Three scrolls plus several extra Psalms (Ps. 104, 113-118) and an extra prayer or two. Wheeee!
That’s what happens when the 6th day of Chanukah, which happens to be Rosh Chodesh, occurs on Shabbat. The regular weekly reading, Miketz, part 2 of the Joseph story, is read from the first scroll. For Shabbat Rosh Chodesh, we read Numbers 28:9-15, about Shabbat and Rosh Chodesh sacrifices, from a second scroll. And every day during Chanukah, there’s a brief reading about the sacrifices made as part of the dedication of the Tabernacle, paralleling the rededication of the Temple after the Maccabees’ victory; for the 6th day on Shabbat, it’s Numbers 7:42-47, from a third scroll. There’s a special haftarah, Zechariah 2:14-4:7, which includes the image of a menorah in a rebuilt and rededicated Temple, as well as the famous verse, (4:6), “Not by might, nor by power, but by My spirit—said the Lord of hosts.”
Back to Joseph. It has been two years since Joseph interpreted the dreams of the royal wine steward and royal baker. Now Pharaoh dreams twice. In one dream, 7 attractively plump and healthy cows are swallowed up by 7 ugly and emaciated ones, yet they remain emaciated. The second dream is the same, with the cows replaced with a stalk with 7 plump ears of grain swallowed by one with 7 shriveled ears. His magicians can’t provide an interpretation. The royal wine steward tells Pharaoh about Joseph. Shaved and dressed nicely, Joseph comes before Pharaoh and modestly tells him God is the actual interpreter, but the dreams mean there will be 7 years of plenty followed by 7 of famine; and Pharaoh needs to appoint a smart person to lead and coordinate storing the extra grain from the good years as a reserve for the lean years.
Naturally, Pharaoh appoints Joseph, who becomes 2nd only to Pharaoh in Egypt. He adopts the name Zaphenat-Paneah and marries Asenath, daughter of Poti-phera, priest of On. They have two sons, problematically named the first-born Manasseh (meaning, “God has made me forget completely my hardship and my parental home”) and Ephraim (meaning, “God has made me fertile in the land of my affliction”). Though he is now free after many years of servitude and prison, he does not send word to Canaan that he is alive and very, very well.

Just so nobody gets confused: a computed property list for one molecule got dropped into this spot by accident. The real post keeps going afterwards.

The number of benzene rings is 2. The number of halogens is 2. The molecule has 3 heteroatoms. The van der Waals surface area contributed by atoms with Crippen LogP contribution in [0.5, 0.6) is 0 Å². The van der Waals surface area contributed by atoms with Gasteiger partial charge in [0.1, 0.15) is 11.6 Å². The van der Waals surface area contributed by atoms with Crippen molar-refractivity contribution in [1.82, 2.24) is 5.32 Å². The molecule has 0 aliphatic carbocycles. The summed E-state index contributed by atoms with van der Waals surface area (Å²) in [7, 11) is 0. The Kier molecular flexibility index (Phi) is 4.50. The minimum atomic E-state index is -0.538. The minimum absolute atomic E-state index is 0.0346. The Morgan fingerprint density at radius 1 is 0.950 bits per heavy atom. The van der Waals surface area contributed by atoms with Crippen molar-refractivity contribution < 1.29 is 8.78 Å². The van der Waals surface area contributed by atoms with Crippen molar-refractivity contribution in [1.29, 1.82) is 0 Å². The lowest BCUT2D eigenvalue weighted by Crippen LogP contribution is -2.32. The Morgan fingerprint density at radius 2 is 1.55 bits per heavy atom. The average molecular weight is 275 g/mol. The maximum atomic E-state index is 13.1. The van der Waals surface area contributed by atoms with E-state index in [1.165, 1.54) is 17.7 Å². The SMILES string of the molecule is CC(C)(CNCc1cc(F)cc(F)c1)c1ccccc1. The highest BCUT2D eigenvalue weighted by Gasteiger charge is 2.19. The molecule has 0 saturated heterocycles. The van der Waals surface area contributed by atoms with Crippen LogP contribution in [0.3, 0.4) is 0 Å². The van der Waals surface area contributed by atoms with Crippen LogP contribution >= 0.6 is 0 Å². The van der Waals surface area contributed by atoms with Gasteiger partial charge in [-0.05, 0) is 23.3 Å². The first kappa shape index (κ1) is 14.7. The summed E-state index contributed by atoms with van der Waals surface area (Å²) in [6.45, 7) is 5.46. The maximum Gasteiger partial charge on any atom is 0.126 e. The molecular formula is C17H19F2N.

The scene shifts to Canaan 9 years later, 2 years into the famine.
Jacob is still very much the head of the family, his sons meekly following his orders. The 10 oldest are still haunted by what they did to Joseph. Jacob sends them to Egypt to buy food. Joseph recognizes them, while they have no idea Zaphenat-Paneah is their long-lost brother. Joseph decides to test them (sort of like a cat “testing” a mouse) and holds Shimon hostage until they return with Benjamin, but also secretly returning the money they’d paid for grain. Jacob finally lets them return, with some diplomatic gifts, the money, and Benjamin. The visit seems to go well, but then Joseph plants his silver divining chalice in Benjamin’s sack. Cliffhanger: Will the brothers try to save Benjamin? Or will they abandon Benjamin in Egypt as Joseph’s slave and cause Jacob to die of grief? Tune in next week…